Wat Tyler hosted two Peregrines, five Turtle Doves and four returning Green Sandpipers on the 1st. Newborn pups boosted the Common Seal numbers round the Crouch and Roach complex to a maximum of 27 seen on the 1st, which included eleven pups. A pair of Marsh Harriers put in sporadic appearances around Wallasea and the Roach area with sightings from the 5th to the 22nd. A Spotted Redshank at Wat Tyler on the 6th was reported daily through to the 16th and Mediterranean Gulls now reached eight on the scrape, and once again were all adults. Three White-letter Hairstreaks were on Hadleigh Downs on the 7th. Other notable butterfly sightings at this time were an Essex Skipper at Vange Marsh on the 8th, and a Clouded Yellow along with dozens of Marbled Whites at Canvey West End, also on the 8th. Evidence of local breeding success of Little Ringed Plover came on the 8th when a count of twelve at Vange Marsh included eight juveniles. Other juvenile Little Ringed Plover were seen this month at Wat Tyler and Fleet Head. A Water Vole was also seen at Vange Marsh on the 8th. Incredibly, the Goosander at Wallasea was seen again on the 8th moving it into the category of a summering individual of which there have only been four previous Essex records. Tetrad survey work on Wallasea on the 8th gave an impressive estimate of 100 pairs of Corn Buntings across the island. The 11th saw an immature Spoonbill flying very low over an Eastwood house, (mine!) which then settled at Wat Tyler on the 15th where it remained to the 22nd. It proved very popular and was the bird of the summer and thanks to modern technology could be watched from the comfort of your home via the RSPB webcam! One of the summering Dark-bellied Brent Geese was seen again on the 14th, this time at Wakering Stairs. Wallasea wetlands held 14 Greenshank, 20 Yellow Wagtails, most of which were juveniles and a Clouded Yellow on the 15th. Wat Tyler had a brief visit from an adult Arctic Tern on the 15th and Green Sandpiper passage became more discernible with birds now recorded here daily through to the end of the month including a maximum of seven on the 16th. As expected, Mediterranean Gull numbers along Southend seafront began to climb steeply, with diligent counting recording 86 birds on the 16th, 88 on the 17th, and 89 on the 28th. A Ring-necked Parakeet that flew over a Benfleet garden on the 17th may be the one wide-ranging individual that has been in the area since mid January. A Hummingbird Hawkmoth was at South Fambridge on the 18th. Good counts of several returning waders were made over the next few days, the best being 106 Avocet on Two Tree Island on the 21st, with 1,039 Black-tailed Godwit, 21 Greenshank and 15 Common Sandpiper all there on the 24th. Other good wader counts included 27 Whimbrel and 86 Greenshank at Wakering Stairs on the 22nd. Making up the numbers were six Ruff at Fleet Head on the 21st, a Spotted Redshank there on the 22nd, and an unconfirmed report of a Little Stint on Wallasea on the 21st. Common Tern already numbered 150 around Southend Pier on the 21st, and 15 Yellow Wagtails were at Fleet Head on the 22nd where 10 Brown Hare were also seen. Caspian Gulls have been much scarcer this year so it was good to have a first-summer individual on Two Tree Island on the 24th. An interesting record came on the 24th of a Hobby taking a Common Pipistrelle in mid-flight at dusk in Hadleigh, highlighting the incredible agility and speed these falcons possess. The first returning Wheatear of the autumn was at South Fambridge on the 28th. At least three Peregrines continued to roam around central Southend throughout the month.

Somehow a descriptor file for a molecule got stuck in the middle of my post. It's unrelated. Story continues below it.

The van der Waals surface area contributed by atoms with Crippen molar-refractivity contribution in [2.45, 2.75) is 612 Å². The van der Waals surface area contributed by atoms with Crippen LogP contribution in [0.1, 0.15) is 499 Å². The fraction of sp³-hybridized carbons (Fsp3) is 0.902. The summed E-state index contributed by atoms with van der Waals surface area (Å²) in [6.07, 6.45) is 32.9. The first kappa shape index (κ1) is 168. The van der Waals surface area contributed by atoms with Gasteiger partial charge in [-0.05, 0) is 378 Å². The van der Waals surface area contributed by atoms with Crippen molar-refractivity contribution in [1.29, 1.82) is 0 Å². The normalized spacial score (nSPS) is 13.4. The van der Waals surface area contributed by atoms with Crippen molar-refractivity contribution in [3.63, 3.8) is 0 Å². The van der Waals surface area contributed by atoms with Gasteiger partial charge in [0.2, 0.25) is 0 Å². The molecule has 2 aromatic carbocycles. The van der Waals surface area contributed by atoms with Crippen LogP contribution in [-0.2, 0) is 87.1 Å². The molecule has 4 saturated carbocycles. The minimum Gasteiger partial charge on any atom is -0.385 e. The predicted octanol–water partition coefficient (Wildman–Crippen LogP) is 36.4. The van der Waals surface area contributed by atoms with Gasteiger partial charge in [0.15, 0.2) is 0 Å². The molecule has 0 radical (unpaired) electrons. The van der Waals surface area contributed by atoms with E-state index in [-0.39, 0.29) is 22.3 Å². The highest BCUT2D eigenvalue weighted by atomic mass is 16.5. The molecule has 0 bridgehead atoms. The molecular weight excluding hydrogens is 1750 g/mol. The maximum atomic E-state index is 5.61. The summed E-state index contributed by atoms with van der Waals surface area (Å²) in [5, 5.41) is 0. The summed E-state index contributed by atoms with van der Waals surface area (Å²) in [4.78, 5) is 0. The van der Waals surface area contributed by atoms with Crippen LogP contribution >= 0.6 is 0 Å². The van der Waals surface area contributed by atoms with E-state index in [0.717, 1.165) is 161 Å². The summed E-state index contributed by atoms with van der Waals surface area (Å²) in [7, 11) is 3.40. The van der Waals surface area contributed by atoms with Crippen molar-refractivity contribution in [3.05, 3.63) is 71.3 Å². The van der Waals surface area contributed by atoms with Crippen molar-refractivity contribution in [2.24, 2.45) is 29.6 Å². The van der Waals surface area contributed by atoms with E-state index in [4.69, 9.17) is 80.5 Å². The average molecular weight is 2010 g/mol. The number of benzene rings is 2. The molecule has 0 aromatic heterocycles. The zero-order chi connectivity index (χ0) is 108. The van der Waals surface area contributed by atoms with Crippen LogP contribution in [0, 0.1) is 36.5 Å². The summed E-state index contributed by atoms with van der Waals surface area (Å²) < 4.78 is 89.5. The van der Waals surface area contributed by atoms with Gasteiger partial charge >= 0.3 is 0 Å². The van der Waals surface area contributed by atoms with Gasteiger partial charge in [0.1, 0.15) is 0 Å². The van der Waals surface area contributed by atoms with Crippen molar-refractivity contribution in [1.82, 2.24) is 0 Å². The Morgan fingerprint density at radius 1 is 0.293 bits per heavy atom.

Nine Green Sandpipers at Wat Tyler on the 1st equalled the best count of the autumn. A flock of 60 Linnets on Hadleigh Marsh on the 1st is worthy of note these days particularly as there were many juveniles among them. Small numbers of Arctic Terns passed through this month with nine off the Pier on the 1st the best count, with a further nine seen from Canvey towards the end of the month. Mediterranean Gulls smashed through the `ton' on the 2nd with an impressive 137 on the mussel beds off Southend seafront with 127 still there on the 4th. As hoped for, the central Southend pair of Spotted Flycatchers revealed themselves on the 2nd after being typically secretive since early June and it was pleasing to report that they again successfully reared three young. A garden on the outskirts of Rayleigh held two Bullfinch, two Purple Hairstreaks, and a Small Skipper on the 5th. Seabird passage was non-existent on the 8th at Canvey with the first Black Tern of the autumn the only record of note. A ringtail Hen Harrier was again reported from the Lady Essex boat as it sailed around the backwaters of the Roach. This lends credence to the earlier record at the end of June, and conceivably could even be the same bird that summered on Wallasea last year. Wader passage was sluggish with five Ruff and 35 Whimbrel at Fleet Head on the 10th and 917 Curlew on Two Tree Island on the 12th the only noteworthy flocks. A Grey Wagtail feeding a youngster in central Southend on the 10th was the first confirmed local breeding although it has been suspected for several years now. A first-summer Caspian Gull was found at Paglesham Lagoon on the 11th. On Hadleigh Marshes, a rufous phase Cuckoo was a most unusual find on the 11th, and two Whinchat were also there. On nearby Two Tree Island the first returning Curlew Sandpiper in a rather lean year was reported. A Spotted Redshank at Wat Tyler on the 16th may have been last month's lingering bird. After a quiet first half of the month, the second half kicked off with a bang when an adult White-rumped Sandpiper was found roosting on Canvey Point. The bird was a deserved reward for two birders who had meticulously scrutinised the myriad of roosting waders. The bird unfortunately soon departed on the falling tide before other birders arrived and despite searching the following day could not be relocated. Good fortune followed when it was again found roosting the following week on the 25th where it stayed long enough for a total of nine people to connect with it. This constitutes only the second local record and the eighth for Essex. An Osprey at Wakering Stairs on the 19th was another excellent local record particularly as it remained throughout most of the day. The first productive seawatch of the autumn was at Canvey on the 20th when 23 Black Terns, 40 Little Terns, 350 Common Terns and 70 Sandwich Terns were expectedly accompanied by their marauding brethren in the shape of eight Arctic Skua the first of the autumn. Also on the 20th, Rossi, the Ring-billed Gull famously returned for his ninth winter at Westcliff. Further seawatching at Canvey over the next three days produced some excellent records. The 21st was the most productive with all four skua species recorded. The totals were two Long-tailed Skua, two Pomarine Skua, 16 Arctic Skua and six Great Skua plus a supporting cast of a Fulmar, 170 Gannets, 20 Common Scoter, a Little Gull, 100 Kittiwake, 400 Common Terns, 28 Black Terns and a Harbour Porpoise. On the 23rd the highlights were 183 Gannets, 29 Arctic Skua, 26 Great Skua, 12 Black Terns and the Harbour Porpoise was still present. Back on land, several Whinchat moved through with three on Two Tree Island on the 25th and three at Canvey West End on the 28th and a further five other birds seen before the month's end. A Common Buzzard was seen over Westcliff on the 26th with it or another hunting over Hadleigh Downs the following day. Gunners Park held a few goodies on the 27th with the only Redstart of the autumn, a Spotted Flycatcher, and five Wheatear. 65 Little Terns at Canvey Point on the 27th was the best gathering of the autumn. A report of two Camberwell Beauties feeding on rotten plums in a private Thundersley garden on the 27th would have got many hearts fluttering had viewing been possible. A partially oiled Guillemot in the Roach on the 28th was the first of the autumn. A flock of at least 300 House Sparrows at Canewdon on the 29th was notable these days, and on Canvey Point on the 30th all was quiet apart from two Curlew Sandpipers. The Southend Peregrine clan continued their stay.